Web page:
Trigger Warning: Mention of sexual harassment
The second wave of the COVID-19 pandemic has sent the country into utter disarray. In the past few months, the discovery of new mutant strains, post-recovery complications, and the dire lack of medical resources coupled with an exceedingly negligent and incompetent government has only worsened the situation. As India reports more than 3 lakh active cases each day, infected patients gasp for breath while their family members frantically search for oxygen cylinders, medication, and hospital beds.
In these appalling circumstances, many citizens (mostly younger people) have felt the need to take action. Since April, many youth-led initiatives and support groups have been working tirelessly to provide patients and their family members with the resources they require.
I have personally been heading one such support group consisting of high-school and college students, which gathers and documents medical resources. The work has been extremely strenuous so far, as it involves tracking down leads and resources which keep changing in quick succession. It also involves sharing my personal contact number with a multitude of people in various groups, while calling up hundreds of suppliers and medical centres each day to verify leads and check their availability.
Needless to say, I knew the risks when I decided to circulate my personal number on the public domain; perverted creeps would see it as an open invitation to ‘slide into my DMs’. Nonetheless, a part of me thought that this is a greater good that people are collectively working towards, and maybe (just maybe) they would think twice before harassing or pestering other people. I guess I was painfully mistaken, since that was clearly not the case.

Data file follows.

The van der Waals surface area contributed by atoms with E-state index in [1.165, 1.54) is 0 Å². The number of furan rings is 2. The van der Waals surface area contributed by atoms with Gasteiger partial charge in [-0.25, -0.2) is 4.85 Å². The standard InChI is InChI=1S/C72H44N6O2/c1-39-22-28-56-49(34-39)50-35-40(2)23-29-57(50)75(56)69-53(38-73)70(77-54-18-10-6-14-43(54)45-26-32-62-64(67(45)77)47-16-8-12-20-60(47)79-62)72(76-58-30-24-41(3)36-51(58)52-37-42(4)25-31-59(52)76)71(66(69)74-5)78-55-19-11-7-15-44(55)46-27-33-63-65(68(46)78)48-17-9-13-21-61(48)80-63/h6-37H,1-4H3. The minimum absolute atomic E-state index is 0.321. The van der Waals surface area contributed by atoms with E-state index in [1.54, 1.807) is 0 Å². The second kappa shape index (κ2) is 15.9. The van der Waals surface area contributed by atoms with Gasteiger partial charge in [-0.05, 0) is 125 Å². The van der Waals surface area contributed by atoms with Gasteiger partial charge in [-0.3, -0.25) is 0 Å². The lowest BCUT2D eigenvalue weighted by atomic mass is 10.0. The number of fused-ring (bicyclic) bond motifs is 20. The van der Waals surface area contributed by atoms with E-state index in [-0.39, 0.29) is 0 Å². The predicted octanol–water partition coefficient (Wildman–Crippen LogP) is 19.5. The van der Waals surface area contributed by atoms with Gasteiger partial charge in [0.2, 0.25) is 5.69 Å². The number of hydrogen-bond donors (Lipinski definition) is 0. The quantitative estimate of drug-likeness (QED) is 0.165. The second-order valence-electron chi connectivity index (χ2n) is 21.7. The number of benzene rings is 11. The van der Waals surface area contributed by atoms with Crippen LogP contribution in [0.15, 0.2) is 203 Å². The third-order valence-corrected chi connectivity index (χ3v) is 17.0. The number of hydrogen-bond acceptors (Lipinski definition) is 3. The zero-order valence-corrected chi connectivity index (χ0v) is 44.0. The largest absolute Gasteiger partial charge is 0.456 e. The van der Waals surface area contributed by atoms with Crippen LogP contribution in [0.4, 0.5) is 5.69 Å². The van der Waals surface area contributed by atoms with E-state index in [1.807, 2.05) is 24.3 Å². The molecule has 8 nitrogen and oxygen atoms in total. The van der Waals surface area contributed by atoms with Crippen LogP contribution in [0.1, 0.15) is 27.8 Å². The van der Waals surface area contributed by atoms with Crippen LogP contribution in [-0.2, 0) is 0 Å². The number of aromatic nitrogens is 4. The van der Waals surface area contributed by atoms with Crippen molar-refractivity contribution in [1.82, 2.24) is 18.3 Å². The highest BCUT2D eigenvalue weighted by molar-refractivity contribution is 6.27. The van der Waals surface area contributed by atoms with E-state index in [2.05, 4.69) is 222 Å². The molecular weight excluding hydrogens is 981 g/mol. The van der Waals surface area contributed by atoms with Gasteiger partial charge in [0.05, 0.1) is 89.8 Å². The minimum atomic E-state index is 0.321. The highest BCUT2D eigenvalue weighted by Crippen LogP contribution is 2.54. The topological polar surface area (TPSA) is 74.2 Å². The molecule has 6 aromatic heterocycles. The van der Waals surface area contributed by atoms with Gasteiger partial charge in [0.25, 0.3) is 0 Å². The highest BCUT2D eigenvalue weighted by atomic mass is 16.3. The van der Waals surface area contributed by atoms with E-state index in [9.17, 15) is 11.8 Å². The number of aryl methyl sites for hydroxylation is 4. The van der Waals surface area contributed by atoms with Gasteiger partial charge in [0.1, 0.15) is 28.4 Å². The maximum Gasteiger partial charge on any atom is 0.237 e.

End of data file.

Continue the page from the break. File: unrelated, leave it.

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Amidst a flood of texts coming in each second, there were several unwanted messages and repeated missed calls from strangers, which I conveniently ignored. After all, a “hello dear” or “are you single?” text cannot hurt you if you choose not to engage with the sender.
However, it did not stop there; I started getting calls at 2 a.m. from men, asking me how much I charge for one night. Some also took the liberty to send me half-naked selfies and pictures of their nether-regions for my inspection.
My method of dealing with these degenerates was simple: report and block. It worked for a while, until I heard reports from other women in my group, complaining that the situation was way out of hand than I had expected.
Many of the younger girls in the groups, even minors, were being approached by these men. They were being hounded by similar calls and unsolicited obscene pictures all throughout the day. These predators were going to the extent of asking for their home addresses, and even where they go to school or tuitions. Even when we started to weed them out from the groups one by one, it was not enough.
What came as the first real shock to me was that even the patients’ family members were not being spared. Even in these hauntingly pathetic times while desperately searching for medical resources to provide to their loved ones, women are facing rampant cyber harassment. Shasvathi Siva shares her experience of the same in this VICE article, which went viral a few weeks back.